For the 1955 12 Hours of Sebring race, Cooper teamed with Englishman Roy Jackson-Moore, an Austin representative then living in the U.S. This was the first Sebring race to include a Hollywood movie star, and seven 100S cars were entered, including one driven for the factory by Stirling Moss and Lance Macklin. Cooper and Jackson-Moore were holding onto 7th position overall and would have finished as the second 100S in the race and 2nd in class, to be beaten only by Moss and Macklin, but as Cooper wrote, “In Sebring, faulty wiring caused battery failure, and I had to push the car over a mile!” The extraordinary effort resulted in a 42nd place finish, but it got him named Auto Sportsman of the Month and pictured on the cover of Sports Car Illustrated magazine. As such, Cooper and AHS 3504 entered Sebring legend. (Cooper, already an active member of the California Sports Car Club and the British Auto Racing Club, began his competition career at Pebble Beach in 1951 with his completely stock Jaguar XK120.)
After that first outing at Sebring, Cooper went on that same year to race 3504 at Thompson Raceway in Connecticut, the Edenvale airport circuit in Ontario, at Beverly in Massachusetts, at Watkins Glen in New York, and at the Nassau Trophy Races in the Bahamas.
Subsequent owners of the car continued to race 3504 for a number of years, and in 1976, it was acquired by Austin-Healey collector Bill Wood, of New England. Originally, Wood had purchased another 100S that was missing various items, and so he placed an ad in Road & Track magazine in search of a 100S grille. He subsequently received a call offering him a 100S engine and gearbox. Wood made the purchase and later discovered that it was the drivetrain from the Cooper 100S. Sometime later, Wood discovered an engineless 100S that the owner was preparing for the installation of an MGB motor. Wood acted quickly and was able to trade a motorcycle for the car, which turned out to be the Cooper 100S. Thus, the car and motor were reunited, and in 1989, Wood sent the somewhat disassembled but quite complete car to Fourintune Garage in Cedarburg, Wisconsin, for a full and correct restoration. Fourintune restored no fewer than four of this rare model, and in 1990, it was finished just in time to compete in the Meadow Brook Hall Concours for the Peter Helck Trophy in the Race Car Circle.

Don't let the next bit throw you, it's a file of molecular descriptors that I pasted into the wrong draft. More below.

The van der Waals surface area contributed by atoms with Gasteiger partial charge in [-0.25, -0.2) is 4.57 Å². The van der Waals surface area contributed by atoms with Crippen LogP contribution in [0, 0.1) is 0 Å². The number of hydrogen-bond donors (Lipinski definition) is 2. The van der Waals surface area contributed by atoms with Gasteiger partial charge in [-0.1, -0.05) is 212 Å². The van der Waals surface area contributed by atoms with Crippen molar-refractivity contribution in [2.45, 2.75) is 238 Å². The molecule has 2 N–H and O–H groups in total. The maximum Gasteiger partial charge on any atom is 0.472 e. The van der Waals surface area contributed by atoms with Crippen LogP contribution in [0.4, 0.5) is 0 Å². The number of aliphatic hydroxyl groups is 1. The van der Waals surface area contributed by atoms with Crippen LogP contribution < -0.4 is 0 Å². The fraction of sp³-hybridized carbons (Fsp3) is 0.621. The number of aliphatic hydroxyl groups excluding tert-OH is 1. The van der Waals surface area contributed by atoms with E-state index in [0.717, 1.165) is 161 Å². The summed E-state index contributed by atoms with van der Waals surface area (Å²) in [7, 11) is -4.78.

Wood then sold the car in 1997 to Italian Tommaso Gelmini. Gelmini shipped the car to Italy and raced it at the Targa Florio and Mille Miglia Storica in 2001 (as car #174). In 2002, chassis 3504 was purchased by Joe Hayes, of Chicago, Illinois, and he returned it to the U.S.A. In 2003, it was purchased by Bruce Earle, of Pennsylvania. Earle used the car in numerous vintage races, and in 2008, he sold the car to William Story, of California. This unique car was featured in the 2009 Austin-Healey Club of America calendar for the month of April, and it appeared at the 2008 Austin-Healey Club USA’s annual Rendezvous. In August 2009, it was the featured car at Botham Vineyard’s 14th Annual Vintage Celebration in central Wisconsin. The current owner purchased the car in 2010 and has taken it to several British car shows for charitable causes.
This 100S retains its original engine, chassis, and all-alloy body, and the left front fender was replaced with a NOS fender from a New Jersey dealer after being damaged at Evendale in June 1955. Today, this unique automobile embodies the magical age when a small team of talented and inspired people could develop and create such a car, when a Hollywood celebrity could race one against the likes of Stirling Moss, when the racing circuit included the glamor of Nassau, and when speed records on the Bonneville Salt Flats figured prominently in automobile advertising.
The car had been put aside for preservation during its prep for contemporary vintage racing and included with its purchase is the original Weslake aluminum cylinder head, an original “hippo-type” aluminum oil cooler, and other spares and original parts, which are too numerous to list here but will be available for inspection on site.
This unique car, one of only fifty produced and the first chassis among them, has unique brake parts, and it would make a stunning centerpiece in any high-grade collection of sports cars. Add to that its period racing history, which includes Sebring, and its legendary “press on regardless” finish, and something very exceptional becomes rarer yet. Then account for the celebrity/sportsman original owner and his relationship to Donald Healey, as well as its specially ordered color and features, and one can most certainly consider AHS 3504 among the world’s most significant competition sports cars. This extraordinary Austin-Healey is ready to continue to provide adventure on the road and would be enthusiastically welcomed at innumerable prestigious events worldwide.